As the first semester came to a close last year, I was overwhelmed with sadness as I noticed what had happened to me as a teacher. For the first time in a decade, I felt disconnected with my kids. We were no longer working as a team to achieve academic and behavioral goals. Rather I had become more of a disciplinarian; and I actually found myself allowing sarcasm to creep back into the classroom. Last spring I received the results of my Ohio Achievement Assessments' test scores. My students reached the academic goals set by the state, and my new eighth graders showed a lot of growth from seventh grade. I should have been thrilled with my test results, though somehow I feel like I let my students down. We passed the state's test, but I failed my students. Although reaching academic success is certainly important in the classroom, it is only one measure of a truly successful class. It is equally, if not more important, to teach my class how to be kind, respectful, trustworthy, caring, hard working. Academic success is an end result of a journey. The actual journey itself is what is important. I failed my students by not providing the rich and meaningful journey I had grown so accustomed to giving my classes.

I will never abandon character education again. I have now seen and felt the vast emptiness of its absence. On a positive note, I think this was a much needed experience to wake me up as an educator. It gives me a sense of the importance character education has in my classroom and in my life. It will provide me the drive to improve as a teacher. When I was being evaluated last spring, by our new principal, I caught myself saying "I normally do this" or "I used to that." The removal of character education affected me on my evaluation as well. Wow! What a great lesson learned! From this day forth, I vow to remain committed to the real needs of my students. Seventeen years of experience has taught me those needs are the development of academics and the growth of a strong moral compass.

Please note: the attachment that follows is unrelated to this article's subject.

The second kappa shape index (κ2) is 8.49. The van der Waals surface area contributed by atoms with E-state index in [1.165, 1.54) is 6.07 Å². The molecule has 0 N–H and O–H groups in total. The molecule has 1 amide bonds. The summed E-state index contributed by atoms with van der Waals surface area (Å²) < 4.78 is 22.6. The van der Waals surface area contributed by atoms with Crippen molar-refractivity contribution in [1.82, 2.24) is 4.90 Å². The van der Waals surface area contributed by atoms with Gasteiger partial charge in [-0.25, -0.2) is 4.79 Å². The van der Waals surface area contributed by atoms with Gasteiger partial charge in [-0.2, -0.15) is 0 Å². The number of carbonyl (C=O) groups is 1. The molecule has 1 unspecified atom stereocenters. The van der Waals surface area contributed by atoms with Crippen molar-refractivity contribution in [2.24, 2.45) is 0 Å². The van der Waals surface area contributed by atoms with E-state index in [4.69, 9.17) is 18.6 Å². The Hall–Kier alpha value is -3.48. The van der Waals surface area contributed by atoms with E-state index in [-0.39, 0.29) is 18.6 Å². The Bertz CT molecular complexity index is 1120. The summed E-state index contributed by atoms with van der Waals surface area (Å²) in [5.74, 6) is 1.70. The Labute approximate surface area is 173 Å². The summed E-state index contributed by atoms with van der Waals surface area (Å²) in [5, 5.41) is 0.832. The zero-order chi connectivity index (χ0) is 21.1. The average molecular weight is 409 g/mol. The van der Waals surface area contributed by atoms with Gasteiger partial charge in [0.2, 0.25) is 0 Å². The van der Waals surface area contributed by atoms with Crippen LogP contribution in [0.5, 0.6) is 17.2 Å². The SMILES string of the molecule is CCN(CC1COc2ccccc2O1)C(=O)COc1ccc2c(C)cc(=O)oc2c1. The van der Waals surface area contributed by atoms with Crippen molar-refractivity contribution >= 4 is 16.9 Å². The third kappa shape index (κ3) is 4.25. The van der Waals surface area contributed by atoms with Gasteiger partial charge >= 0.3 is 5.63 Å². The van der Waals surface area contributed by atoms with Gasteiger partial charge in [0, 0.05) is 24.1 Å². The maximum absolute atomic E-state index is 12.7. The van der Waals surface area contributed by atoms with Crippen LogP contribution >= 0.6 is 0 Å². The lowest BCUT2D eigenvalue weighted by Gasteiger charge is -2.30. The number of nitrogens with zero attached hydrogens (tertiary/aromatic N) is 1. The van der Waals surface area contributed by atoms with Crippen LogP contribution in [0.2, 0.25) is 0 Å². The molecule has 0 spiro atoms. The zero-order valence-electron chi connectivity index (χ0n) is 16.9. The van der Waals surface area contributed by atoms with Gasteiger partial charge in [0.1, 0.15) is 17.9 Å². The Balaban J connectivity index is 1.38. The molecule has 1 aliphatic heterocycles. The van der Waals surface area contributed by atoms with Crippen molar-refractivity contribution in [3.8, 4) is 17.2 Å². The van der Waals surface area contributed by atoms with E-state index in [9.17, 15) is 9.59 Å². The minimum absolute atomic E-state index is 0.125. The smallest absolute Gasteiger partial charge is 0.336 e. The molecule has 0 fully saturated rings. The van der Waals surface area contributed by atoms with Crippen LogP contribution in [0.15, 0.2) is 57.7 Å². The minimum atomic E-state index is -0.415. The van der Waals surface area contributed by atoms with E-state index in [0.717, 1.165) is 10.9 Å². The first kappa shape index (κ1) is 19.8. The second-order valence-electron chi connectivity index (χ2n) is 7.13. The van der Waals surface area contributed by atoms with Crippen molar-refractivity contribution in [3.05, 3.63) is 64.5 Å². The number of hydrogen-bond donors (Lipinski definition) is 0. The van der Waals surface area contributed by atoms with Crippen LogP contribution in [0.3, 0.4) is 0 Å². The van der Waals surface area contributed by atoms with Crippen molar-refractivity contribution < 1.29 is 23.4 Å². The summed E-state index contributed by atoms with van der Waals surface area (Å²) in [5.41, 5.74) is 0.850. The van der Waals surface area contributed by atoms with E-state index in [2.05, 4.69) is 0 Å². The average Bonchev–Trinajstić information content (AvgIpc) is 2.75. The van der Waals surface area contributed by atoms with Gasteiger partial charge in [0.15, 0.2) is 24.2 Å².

Mark Schmacker

Ankeney Middle School, Beavercreek City Schools

Acknowledgments: Carol Brown (fellow educator) and Marvin Berkowitz provided very helpful comments on previous drafts and helped me finalize my story. This article is based on my journey to bring character education back to my mathematics classroom.


Berkowitz, M. W. (2012). You can't teach through a rat. Boone, NC: Character Development Group.

Urban, H. (2004). Positive words, powerful results. New York, NY: Simon and Schuster.

* Correspondence concerning this article should be addressed to: Mark Schumacker, mark.schumacker@
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Author:Schmacker, Mark
Publication:Journal of Character Education
Date:Jul 1, 2014